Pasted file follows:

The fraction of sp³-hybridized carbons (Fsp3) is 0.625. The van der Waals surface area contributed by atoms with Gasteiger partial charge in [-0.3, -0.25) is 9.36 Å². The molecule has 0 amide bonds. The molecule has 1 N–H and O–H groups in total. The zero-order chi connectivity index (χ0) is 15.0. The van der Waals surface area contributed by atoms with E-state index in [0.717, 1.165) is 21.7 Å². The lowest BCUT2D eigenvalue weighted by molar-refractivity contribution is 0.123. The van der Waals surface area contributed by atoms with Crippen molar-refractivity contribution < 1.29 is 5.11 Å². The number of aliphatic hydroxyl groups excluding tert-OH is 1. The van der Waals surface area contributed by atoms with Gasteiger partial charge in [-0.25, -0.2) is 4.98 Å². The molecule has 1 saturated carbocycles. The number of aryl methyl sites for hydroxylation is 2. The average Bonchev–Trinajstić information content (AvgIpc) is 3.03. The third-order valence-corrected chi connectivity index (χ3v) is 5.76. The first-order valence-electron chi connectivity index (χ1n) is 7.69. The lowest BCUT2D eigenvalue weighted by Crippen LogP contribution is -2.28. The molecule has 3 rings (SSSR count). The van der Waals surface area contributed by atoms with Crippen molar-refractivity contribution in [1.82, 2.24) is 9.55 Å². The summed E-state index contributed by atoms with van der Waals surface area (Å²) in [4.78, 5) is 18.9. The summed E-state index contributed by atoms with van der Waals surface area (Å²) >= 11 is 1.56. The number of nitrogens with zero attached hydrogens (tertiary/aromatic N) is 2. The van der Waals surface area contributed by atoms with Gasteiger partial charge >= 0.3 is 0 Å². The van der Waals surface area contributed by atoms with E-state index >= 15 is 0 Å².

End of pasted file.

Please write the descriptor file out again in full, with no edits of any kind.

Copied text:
The fraction of sp³-hybridized carbons (Fsp3) is 0.625. The van der Waals surface area contributed by atoms with Gasteiger partial charge in [-0.3, -0.25) is 9.36 Å². The molecule has 0 amide bonds. The molecule has 1 N–H and O–H groups in total. The zero-order chi connectivity index (χ0) is 15.0. The van der Waals surface area contributed by atoms with E-state index in [0.717, 1.165) is 21.7 Å². The lowest BCUT2D eigenvalue weighted by molar-refractivity contribution is 0.123. The van der Waals surface area contributed by atoms with Crippen molar-refractivity contribution < 1.29 is 5.11 Å². The number of aliphatic hydroxyl groups excluding tert-OH is 1. The van der Waals surface area contributed by atoms with Gasteiger partial charge in [-0.25, -0.2) is 4.98 Å². The molecule has 1 saturated carbocycles. The number of aryl methyl sites for hydroxylation is 2. The average Bonchev–Trinajstić information content (AvgIpc) is 3.03. The third-order valence-corrected chi connectivity index (χ3v) is 5.76. The first-order valence-electron chi connectivity index (χ1n) is 7.69. The lowest BCUT2D eigenvalue weighted by Crippen LogP contribution is -2.28. The molecule has 3 rings (SSSR count). The van der Waals surface area contributed by atoms with Crippen molar-refractivity contribution in [1.82, 2.24) is 9.55 Å². The summed E-state index contributed by atoms with van der Waals surface area (Å²) in [4.78, 5) is 18.9. The summed E-state index contributed by atoms with van der Waals surface area (Å²) >= 11 is 1.56. The number of nitrogens with zero attached hydrogens (tertiary/aromatic N) is 2. The van der Waals surface area contributed by atoms with Gasteiger partial charge >= 0.3 is 0 Å². The van der Waals surface area contributed by atoms with E-state index >= 15 is 0 Å².